Midwest storm brings twisters, floods, and it’s not over yet
As residents of North Texas surveyed the destruction from deadly weekend tornadoes, the storm system that spawned the twisters was bringing winter storm woes to the Midwest and worsening flooding already being blamed for more than a dozen deaths.
At least 11 people died and dozens were injured in the tornadoes that swept through the Dallas area and caused substantial damage.
The storms and flooding in Missouri and Illinois were the latest in a succession of severe weather events across the country that have led to at least 43 deaths in less than a week.
The damage began to come into view Sunday in North Texas, where local officials estimated as many as 1,450 homes were damaged or destroyed. Vehicles were mangled, power lines fell and trees were toppled. Heavy rain, wind and falling temperatures hampered cleanup efforts Sunday afternoon.
"This is a huge impact on our community and we're all suffering," Garland Police Lt. Pedro Barineau said of the suburb about 20 miles northeast of Dallas, where eight people died, 15 were injured and about 600 structures, mostly single-family homes, were damaged.
The weather service said an EF-4 tornado, which is the second-most powerful with winds up to more than 200 mph, hit the community at about 6:45 p.m. Saturday.
Natalie Guzman, 33, took photos of her family's home in a Garland neighborhood. The garage wall had collapsed and the roof fell in. The only part of the house that appeared to be spared was the master bathroom, where her brother-in-law took shelter Saturday night.
He was the only one at home and told her he had just enough time to get himself and his dogs into the bathroom.
"It was worse than I thought," Guzman said, comparing the scene to the photos he had sent Saturday.
In the nearby town of Rowlett, City Manager Brian Funderburk said Sunday morning that 23 people were injured, but that there were no deaths and no reports of missing people.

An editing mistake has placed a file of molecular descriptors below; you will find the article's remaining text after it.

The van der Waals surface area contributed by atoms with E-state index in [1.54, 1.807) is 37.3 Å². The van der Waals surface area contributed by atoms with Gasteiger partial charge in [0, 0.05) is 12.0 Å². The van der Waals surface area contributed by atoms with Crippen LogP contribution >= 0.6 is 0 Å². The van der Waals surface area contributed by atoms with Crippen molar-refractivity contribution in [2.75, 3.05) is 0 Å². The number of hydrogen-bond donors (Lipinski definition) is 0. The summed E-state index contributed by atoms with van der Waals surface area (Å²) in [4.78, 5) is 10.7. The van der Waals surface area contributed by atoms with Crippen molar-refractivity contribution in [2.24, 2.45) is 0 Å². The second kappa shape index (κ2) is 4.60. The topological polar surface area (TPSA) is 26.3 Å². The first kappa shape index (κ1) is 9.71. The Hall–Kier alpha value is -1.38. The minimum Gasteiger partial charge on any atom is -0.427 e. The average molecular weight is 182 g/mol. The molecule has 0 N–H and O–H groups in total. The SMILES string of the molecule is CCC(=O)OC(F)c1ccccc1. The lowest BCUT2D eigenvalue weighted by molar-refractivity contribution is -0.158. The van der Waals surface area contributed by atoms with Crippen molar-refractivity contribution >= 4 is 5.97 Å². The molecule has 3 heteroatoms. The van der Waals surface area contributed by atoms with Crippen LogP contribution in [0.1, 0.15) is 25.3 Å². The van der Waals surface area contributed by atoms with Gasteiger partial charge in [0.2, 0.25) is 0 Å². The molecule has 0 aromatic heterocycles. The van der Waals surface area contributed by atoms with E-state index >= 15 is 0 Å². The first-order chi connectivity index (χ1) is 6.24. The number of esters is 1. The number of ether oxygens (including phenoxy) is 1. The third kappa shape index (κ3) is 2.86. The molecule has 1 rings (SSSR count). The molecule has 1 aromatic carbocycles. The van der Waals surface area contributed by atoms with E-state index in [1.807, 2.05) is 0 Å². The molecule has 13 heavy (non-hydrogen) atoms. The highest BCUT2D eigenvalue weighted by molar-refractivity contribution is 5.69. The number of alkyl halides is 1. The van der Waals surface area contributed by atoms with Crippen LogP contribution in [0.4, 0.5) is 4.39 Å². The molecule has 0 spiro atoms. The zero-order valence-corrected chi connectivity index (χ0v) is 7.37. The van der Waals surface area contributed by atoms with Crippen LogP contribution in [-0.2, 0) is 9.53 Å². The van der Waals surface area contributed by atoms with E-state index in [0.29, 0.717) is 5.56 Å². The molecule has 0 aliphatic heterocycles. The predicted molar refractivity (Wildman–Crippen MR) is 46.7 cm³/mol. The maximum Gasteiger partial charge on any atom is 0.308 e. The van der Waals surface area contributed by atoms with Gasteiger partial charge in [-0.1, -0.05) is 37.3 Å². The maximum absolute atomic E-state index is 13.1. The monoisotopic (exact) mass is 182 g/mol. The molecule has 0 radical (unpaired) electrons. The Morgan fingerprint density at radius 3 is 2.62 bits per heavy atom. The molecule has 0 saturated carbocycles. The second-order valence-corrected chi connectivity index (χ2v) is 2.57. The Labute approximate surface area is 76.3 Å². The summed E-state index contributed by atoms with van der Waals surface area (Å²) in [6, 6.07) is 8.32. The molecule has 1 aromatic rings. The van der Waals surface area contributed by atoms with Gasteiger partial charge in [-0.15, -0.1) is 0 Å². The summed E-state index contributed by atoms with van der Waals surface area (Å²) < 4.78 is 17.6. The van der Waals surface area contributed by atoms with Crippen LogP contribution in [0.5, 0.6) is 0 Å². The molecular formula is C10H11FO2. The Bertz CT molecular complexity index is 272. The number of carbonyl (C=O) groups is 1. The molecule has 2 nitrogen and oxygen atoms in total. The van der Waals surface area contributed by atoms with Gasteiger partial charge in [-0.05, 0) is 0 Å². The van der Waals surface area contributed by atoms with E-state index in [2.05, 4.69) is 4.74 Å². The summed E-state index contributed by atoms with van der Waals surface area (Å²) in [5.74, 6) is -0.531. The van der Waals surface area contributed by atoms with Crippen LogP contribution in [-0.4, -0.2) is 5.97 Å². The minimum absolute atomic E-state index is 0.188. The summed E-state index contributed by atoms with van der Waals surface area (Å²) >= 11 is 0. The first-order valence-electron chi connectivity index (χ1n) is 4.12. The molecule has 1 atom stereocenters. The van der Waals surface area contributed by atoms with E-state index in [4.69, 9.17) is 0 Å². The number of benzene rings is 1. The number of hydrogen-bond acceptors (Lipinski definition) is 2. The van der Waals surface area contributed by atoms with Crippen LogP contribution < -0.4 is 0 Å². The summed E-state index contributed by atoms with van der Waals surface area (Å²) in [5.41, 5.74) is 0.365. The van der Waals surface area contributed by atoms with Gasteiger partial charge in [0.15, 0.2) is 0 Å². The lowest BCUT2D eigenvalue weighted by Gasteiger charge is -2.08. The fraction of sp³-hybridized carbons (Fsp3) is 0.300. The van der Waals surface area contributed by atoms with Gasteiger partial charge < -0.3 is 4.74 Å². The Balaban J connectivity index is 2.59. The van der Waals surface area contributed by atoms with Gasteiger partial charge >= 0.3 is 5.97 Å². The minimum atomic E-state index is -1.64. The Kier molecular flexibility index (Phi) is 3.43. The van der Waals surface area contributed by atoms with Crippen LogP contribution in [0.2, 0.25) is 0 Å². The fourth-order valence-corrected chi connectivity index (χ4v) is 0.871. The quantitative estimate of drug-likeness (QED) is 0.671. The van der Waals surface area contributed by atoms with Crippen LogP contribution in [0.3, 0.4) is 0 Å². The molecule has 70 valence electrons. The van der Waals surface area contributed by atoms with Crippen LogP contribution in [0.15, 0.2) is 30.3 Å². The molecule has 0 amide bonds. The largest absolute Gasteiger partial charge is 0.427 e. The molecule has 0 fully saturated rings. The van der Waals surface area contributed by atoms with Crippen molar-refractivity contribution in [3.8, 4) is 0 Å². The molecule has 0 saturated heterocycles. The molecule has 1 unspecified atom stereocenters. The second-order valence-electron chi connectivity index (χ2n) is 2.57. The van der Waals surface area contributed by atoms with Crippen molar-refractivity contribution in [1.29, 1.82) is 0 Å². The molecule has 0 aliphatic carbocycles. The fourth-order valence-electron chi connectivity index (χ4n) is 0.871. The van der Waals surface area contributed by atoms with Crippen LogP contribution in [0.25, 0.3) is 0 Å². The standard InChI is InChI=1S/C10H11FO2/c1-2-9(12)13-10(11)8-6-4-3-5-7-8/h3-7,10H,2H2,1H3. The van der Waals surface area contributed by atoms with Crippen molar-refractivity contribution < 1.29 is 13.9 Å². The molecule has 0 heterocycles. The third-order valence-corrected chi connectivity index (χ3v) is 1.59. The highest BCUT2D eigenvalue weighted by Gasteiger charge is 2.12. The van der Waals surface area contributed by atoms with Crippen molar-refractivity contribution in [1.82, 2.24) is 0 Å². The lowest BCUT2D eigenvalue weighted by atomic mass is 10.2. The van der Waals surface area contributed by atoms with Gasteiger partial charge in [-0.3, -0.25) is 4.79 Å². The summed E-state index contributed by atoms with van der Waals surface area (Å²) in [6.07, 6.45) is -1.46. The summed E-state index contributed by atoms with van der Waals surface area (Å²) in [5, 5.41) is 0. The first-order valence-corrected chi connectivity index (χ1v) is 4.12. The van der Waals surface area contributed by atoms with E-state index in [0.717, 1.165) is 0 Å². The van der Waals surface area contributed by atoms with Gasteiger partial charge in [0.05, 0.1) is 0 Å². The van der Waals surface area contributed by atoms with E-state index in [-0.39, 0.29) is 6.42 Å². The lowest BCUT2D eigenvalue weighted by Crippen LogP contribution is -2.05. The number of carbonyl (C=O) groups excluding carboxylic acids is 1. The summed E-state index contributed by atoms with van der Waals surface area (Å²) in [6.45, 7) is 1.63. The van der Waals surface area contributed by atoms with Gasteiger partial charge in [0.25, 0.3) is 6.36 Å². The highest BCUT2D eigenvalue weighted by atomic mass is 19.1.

The weather service said damage indicated it was likely an EF-3 tornado, which has winds up to 165 mph.
Dallas County Judge Clay Jenkins said in a statement Sunday night that as many as 600 homes were damaged in Rowlett.
Homes in the neighborhood that had been searched by emergency responders were marked with a black "X." In some instances, it looked like homes had been picked up and set back down in a big pile. State troopers blocked off roads, utility crews restored power and people walked around, hushed and dazed.
Three other people died in Collin County, about 45 miles northeast of Dallas, according to sheriff's deputy Chris Havey, although the circumstances were not immediately clear.
Texas Gov. Greg Abbott made disaster declarations Sunday for four counties -- Dallas, Collin, Rockwall and Ellis -- and warned that the number of victims could rise.
On the other side of the state, the Department of Public Safety in Amarillo strongly discouraged travel throughout the entire Texas Panhandle -- a 26-county area covering nearly 26,000 square miles -- because blowing and drifting snow had made the roads impassable. Interstate 40, the main east-west highway across the Panhandle, was almost completely shut down.
DPS said only a small section of the highway in Amarillo remained open.
Meanwhile, Oklahoma Gov. Mary Fallin declared a state of emergency as there were blizzard conditions and an ice storm warning out west and flood warnings in the east, where one community had received 9 inches of rain.
The state Department of Emergency Management said eight storm-related injuries were reported. About 60,000 homes and businesses were without power.
Further north, rain caused dangerous driving conditions and flooding in Missouri, where Gov. Jay Nixon also declared a state of emergency, and Illinois.
Six people died over the weekend when two separate vehicles drove into flooded roadways in south-central Missouri, Pulaski County Sheriff Ronald Long said. Greene County authorities said two fatalities there were associated with the flooding.
In southern Illinois, authorities said three adults and two children drowned Saturday evening when the vehicle they were riding in was swept away and sank in a rain-swollen creek.
The storm system was moving to the northeast and was expected to bring a mix of snow and ice into the Upper Midwest. Forecasters said parts of Minnesota and Wisconsin could see up to 10 inches of snow.
Also Sunday, the death toll in the Southeast linked to severe weather just before Christmas rose to 19 when Alabama authorities found the body of a 22-year-old man whose vehicle was swept away while attempting to cross a bridge.
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